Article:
A penny for your thoughts makes it very hard to get by in this economy.
Metropolis was a film I’d always wanted to see, but being honest spending two hours watching silent German expressionism at home when there’s still that daunting pile of to complete PlayStation games was never really a viable option. Fortunately there was to be a screening accompanied by a live orchestra, Gladstone’s Bag, at a venue that was already 70 years old before this 1920s classic even premiered, Glasgow’s Britannia Panopticon.
The setting was ideal, the world’s oldest music hall for one of the world’s oldest sci-fi features. The in restoration building with rotten wooden balcony and decrepit (though stable) ceiling a fascinating memorial to the past showing a film of shining ‘modern’ skyscrapers that was dreaming of the future. The live music – and let’s not forget the live foley artists – helped so much to engage with what was being projected. It was the 1984 Giorgio Moroder version on show, but with music drawn from more original scores. This version did leave the feeling like there were large chunks missing, casually explained away in laconic title cards, and left us guessing as to what were good 1920s special effects and what were bad 1980s effects, but the brisk 83 minute runtime was welcome.
Metropolis is at its strongest when it goes grand. Armies of synchronised, shuffling workers; elaborate, arcane machinery and huge overbearing sets are still mightily impressive today. The variety of camera techniques, POVs, tracking and light flares which to my eye seem cutting edge for the period – though without a working knowledge of 1920s movie standards I’m likely doing their contemporaries a disservice – coupled with close ups of the cast’s ghostly white faces and exaggerated features leave no doubt as to why the film has become so iconic.
The smaller moments, to be expected, have aged the poorest. There were points, particularly Brigette Helm’s robotic winking which made the audience burst out laughing. I’m inclined to give her a pass seeing as she pretty much was the first robot, and at least the crowd weren’t throwing piss at the screen like the Panopticon’s patrons of a century ago. Though dialogue subtext was still a glint in the screenwriter’s eye, it serves the principal need of relaying exposition and character dynamics. Some of these relationships are confusing; why does Rotwang help Fredersen when he beat him to Hel’s affections? How useless is The Thin Man at keeping tabs on Freder? Is Freder’s full name Freder Fredersen?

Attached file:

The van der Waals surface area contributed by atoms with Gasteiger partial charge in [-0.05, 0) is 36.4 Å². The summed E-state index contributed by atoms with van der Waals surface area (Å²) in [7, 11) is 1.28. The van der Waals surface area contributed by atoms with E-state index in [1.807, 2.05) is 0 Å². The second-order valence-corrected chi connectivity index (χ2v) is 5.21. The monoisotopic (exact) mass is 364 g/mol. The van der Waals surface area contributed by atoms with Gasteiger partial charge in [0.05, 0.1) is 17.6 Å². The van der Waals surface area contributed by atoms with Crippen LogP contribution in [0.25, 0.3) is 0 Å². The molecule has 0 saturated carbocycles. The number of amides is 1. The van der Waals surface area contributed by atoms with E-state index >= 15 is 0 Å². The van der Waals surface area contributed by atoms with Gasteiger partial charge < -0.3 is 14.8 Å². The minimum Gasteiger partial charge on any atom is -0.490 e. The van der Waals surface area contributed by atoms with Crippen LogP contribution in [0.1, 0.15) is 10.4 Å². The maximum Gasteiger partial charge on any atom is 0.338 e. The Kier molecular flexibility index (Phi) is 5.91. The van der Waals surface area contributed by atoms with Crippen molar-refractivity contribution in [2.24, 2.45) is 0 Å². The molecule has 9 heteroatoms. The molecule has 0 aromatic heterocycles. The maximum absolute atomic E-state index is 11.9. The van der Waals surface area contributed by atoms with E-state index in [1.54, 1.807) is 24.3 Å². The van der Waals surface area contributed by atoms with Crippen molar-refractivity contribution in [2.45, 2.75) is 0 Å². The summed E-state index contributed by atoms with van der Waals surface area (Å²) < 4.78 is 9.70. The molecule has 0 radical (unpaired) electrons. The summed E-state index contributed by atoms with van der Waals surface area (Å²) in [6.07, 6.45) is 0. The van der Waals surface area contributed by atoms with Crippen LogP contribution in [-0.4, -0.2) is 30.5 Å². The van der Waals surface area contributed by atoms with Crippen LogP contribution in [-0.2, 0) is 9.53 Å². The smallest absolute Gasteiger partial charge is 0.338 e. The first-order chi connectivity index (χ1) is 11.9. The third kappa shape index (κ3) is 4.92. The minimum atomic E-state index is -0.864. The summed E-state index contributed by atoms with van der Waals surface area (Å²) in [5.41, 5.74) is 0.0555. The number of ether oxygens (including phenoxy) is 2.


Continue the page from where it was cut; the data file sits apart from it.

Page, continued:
I won’t be winning any prizes for telling you this film is about social justice. One of the first title cards saying how the workers live underground screams that as loud as the horn that signals their shift change. But its resolution is one not often seen in cinema, everyone pretty much agreeing to go on as was, but being a little nicer to each other. All it needed was the middle classes to jump in and be “the heart” between “the head” overlords and “the hand” working classes. At least they all teamed together to stop the machine – which the big corporate bastard had for some reason tried to use to exploit the working classes, even though his control over them already seemed pretty cast iron, before losing control of it within a scene. Also you could pretty much see half the workers in the shift changes marching straight into the Nazi party over the next decade.
While it’s not going to be cracking the top film list, Metropolis is one anyone with a passing interest in cinema, sci-fi, or who that robotic chick they keeping seeing in popular culture is should give a watch. However the setting of one of the proclaimed world’s oldest cinemas and a live orchestra definitely goes up as one of the top film going experiences.
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